I wouldn’t trust standing on this awning or working off it, but I did apply most of my weight to it and it held. Although a rare practice, sounding an awning may be something that a fireman will have to do to perform a rescue.


This tactic may or may not be successful depending on parked cars out front, a larger awning, or both.

Placing a small straight ladder to a stable-enough porch awning is an easy way to get up and help adjust the ladder when the tips are caught in the siding.

The best way to prepare for awnings is to train using various methods and testing the different angles you can get away with. Awnings are obstructions that will not always interfere with your operations. They will only be difficult when the front of a building MUST be laddered and there are additional obstruction factors present. This may leave your plan A and B impossible, so have a plan C and D.

RESCUE: During the rapid rescue of an occupant ready to jump, landing on the awning may at least break their fall, it may even hold. We placed 200 lbs on one awning and it held, but that doesn’t mean the next one will. We know awnings are unreliable when it comes to stability, but as a last resort it’s better than nothing.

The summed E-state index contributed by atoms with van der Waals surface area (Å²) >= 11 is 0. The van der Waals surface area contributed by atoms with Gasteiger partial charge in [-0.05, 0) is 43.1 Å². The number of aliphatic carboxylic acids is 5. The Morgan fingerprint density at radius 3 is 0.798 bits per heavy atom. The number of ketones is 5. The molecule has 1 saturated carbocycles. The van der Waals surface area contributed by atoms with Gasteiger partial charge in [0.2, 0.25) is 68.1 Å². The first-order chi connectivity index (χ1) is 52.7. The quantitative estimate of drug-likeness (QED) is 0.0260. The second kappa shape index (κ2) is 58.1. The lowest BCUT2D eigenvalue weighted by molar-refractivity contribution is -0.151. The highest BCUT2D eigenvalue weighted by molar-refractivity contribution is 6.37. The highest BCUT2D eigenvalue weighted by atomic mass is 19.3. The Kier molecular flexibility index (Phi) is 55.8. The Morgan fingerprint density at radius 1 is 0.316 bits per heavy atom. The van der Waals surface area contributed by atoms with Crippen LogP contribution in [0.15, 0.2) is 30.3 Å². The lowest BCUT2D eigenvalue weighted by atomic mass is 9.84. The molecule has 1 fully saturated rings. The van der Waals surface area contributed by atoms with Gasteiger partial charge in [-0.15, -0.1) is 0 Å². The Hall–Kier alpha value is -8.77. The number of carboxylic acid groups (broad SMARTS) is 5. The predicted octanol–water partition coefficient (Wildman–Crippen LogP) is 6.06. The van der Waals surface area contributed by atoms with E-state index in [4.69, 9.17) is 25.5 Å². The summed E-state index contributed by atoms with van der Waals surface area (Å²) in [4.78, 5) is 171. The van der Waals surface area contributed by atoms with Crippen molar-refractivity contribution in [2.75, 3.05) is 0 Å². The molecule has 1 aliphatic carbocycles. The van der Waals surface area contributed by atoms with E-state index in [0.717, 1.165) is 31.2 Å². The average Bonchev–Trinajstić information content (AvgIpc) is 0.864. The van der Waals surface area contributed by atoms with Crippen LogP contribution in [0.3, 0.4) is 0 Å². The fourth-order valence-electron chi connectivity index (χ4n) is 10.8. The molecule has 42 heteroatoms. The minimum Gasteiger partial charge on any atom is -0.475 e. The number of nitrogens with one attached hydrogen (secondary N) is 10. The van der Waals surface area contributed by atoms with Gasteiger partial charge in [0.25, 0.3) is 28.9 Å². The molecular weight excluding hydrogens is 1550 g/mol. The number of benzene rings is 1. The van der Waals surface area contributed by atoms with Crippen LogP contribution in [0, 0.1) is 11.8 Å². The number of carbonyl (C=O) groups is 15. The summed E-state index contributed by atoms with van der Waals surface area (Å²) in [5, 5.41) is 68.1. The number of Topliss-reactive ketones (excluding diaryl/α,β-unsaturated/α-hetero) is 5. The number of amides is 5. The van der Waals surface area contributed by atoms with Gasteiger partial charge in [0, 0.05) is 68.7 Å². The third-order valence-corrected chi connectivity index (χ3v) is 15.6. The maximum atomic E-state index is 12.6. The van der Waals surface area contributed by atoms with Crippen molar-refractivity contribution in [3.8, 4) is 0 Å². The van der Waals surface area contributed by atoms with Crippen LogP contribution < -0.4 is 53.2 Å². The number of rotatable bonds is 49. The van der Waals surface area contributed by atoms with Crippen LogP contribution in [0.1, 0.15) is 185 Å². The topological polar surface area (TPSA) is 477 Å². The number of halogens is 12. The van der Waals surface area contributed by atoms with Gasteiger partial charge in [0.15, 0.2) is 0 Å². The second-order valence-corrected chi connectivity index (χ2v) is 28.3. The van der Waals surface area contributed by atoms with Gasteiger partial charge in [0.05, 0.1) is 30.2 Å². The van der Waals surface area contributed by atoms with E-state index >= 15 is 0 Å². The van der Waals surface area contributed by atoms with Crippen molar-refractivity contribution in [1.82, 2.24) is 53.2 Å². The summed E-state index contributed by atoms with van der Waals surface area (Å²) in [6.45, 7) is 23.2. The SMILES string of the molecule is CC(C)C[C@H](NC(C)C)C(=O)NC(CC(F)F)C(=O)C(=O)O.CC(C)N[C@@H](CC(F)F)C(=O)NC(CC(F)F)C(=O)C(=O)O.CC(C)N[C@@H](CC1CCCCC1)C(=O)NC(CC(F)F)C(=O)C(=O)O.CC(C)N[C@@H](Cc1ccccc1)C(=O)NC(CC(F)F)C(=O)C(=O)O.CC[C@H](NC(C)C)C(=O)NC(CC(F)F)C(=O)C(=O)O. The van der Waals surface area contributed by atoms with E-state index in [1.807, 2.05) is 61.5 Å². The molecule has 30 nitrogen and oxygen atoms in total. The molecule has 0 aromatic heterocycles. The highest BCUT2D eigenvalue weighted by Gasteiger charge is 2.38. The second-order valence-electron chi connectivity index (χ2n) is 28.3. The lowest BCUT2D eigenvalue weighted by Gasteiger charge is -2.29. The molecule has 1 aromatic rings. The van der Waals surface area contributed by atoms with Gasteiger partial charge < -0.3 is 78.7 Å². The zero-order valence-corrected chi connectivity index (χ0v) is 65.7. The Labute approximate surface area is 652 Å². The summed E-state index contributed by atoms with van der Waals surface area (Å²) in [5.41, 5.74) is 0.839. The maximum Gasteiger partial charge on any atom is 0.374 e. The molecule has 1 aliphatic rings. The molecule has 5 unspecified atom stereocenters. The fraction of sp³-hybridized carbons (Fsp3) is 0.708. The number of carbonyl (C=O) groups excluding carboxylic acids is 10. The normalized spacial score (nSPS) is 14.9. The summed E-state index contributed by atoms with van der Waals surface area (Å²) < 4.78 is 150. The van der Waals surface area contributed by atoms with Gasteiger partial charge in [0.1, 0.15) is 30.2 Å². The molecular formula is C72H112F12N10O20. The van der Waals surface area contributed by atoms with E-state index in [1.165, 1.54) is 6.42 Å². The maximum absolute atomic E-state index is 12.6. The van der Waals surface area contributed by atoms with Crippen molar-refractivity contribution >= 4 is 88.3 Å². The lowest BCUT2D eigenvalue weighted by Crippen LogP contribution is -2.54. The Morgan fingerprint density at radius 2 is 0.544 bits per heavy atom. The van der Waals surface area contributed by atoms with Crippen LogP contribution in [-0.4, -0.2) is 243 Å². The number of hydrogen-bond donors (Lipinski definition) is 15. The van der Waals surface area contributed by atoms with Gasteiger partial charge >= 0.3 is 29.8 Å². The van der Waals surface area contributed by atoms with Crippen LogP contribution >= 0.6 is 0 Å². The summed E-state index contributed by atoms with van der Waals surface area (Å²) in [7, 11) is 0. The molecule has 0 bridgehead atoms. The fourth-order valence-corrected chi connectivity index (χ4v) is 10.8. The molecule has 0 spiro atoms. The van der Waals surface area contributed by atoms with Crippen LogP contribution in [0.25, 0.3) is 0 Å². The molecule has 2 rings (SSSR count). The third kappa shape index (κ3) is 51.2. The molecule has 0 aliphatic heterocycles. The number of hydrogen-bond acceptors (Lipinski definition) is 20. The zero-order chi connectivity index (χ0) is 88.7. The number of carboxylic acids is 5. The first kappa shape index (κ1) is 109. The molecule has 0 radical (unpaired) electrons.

For ventilation, this awning is not an issue if your tool can reach the windows. For a rescue be sure to size up and sound the awning. If it’s not being exposed to fire and somewhat sturdy, it may be just good enough to apply some weight if you have to make a grab from a window or assist an occupant who is ready to jump.


If ventilation is being requested by the attack team, you can take both windows from this angle with a hook. 


One firefighter should be capable of deploying a 14’, 16’, 20’ ladder off the apparatus, including raising a 24’ ground ladder.